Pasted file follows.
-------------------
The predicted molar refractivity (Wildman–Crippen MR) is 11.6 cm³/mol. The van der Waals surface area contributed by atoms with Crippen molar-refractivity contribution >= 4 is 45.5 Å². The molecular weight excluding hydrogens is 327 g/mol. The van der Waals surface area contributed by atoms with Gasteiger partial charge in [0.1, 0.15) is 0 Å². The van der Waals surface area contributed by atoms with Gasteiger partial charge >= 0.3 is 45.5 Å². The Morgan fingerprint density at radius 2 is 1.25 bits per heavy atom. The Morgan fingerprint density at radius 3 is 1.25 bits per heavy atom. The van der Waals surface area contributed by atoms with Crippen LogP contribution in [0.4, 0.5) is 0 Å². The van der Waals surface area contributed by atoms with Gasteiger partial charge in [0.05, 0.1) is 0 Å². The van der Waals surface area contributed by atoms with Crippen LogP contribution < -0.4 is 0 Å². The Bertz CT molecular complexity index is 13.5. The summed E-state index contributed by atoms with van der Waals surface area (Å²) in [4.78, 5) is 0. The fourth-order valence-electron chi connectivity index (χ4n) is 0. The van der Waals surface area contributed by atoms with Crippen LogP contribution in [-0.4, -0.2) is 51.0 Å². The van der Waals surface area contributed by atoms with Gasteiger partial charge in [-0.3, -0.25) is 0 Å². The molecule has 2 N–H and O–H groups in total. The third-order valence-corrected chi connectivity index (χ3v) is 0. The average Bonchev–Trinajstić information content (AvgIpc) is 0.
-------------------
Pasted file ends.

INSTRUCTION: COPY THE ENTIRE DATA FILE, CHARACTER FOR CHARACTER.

The predicted molar refractivity (Wildman–Crippen MR) is 11.6 cm³/mol. The van der Waals surface area contributed by atoms with Crippen molar-refractivity contribution >= 4 is 45.5 Å². The molecular weight excluding hydrogens is 327 g/mol. The van der Waals surface area contributed by atoms with Gasteiger partial charge in [0.1, 0.15) is 0 Å². The van der Waals surface area contributed by atoms with Gasteiger partial charge >= 0.3 is 45.5 Å². The Morgan fingerprint density at radius 2 is 1.25 bits per heavy atom. The Morgan fingerprint density at radius 3 is 1.25 bits per heavy atom. The van der Waals surface area contributed by atoms with Crippen LogP contribution in [0.4, 0.5) is 0 Å². The van der Waals surface area contributed by atoms with Gasteiger partial charge in [0.05, 0.1) is 0 Å². The van der Waals surface area contributed by atoms with Crippen LogP contribution < -0.4 is 0 Å². The Bertz CT molecular complexity index is 13.5. The summed E-state index contributed by atoms with van der Waals surface area (Å²) in [4.78, 5) is 0. The fourth-order valence-electron chi connectivity index (χ4n) is 0. The van der Waals surface area contributed by atoms with Crippen LogP contribution in [-0.4, -0.2) is 51.0 Å². The van der Waals surface area contributed by atoms with Gasteiger partial charge in [-0.3, -0.25) is 0 Å². The molecule has 2 N–H and O–H groups in total. The third-order valence-corrected chi connectivity index (χ3v) is 0. The average Bonchev–Trinajstić information content (AvgIpc) is 0.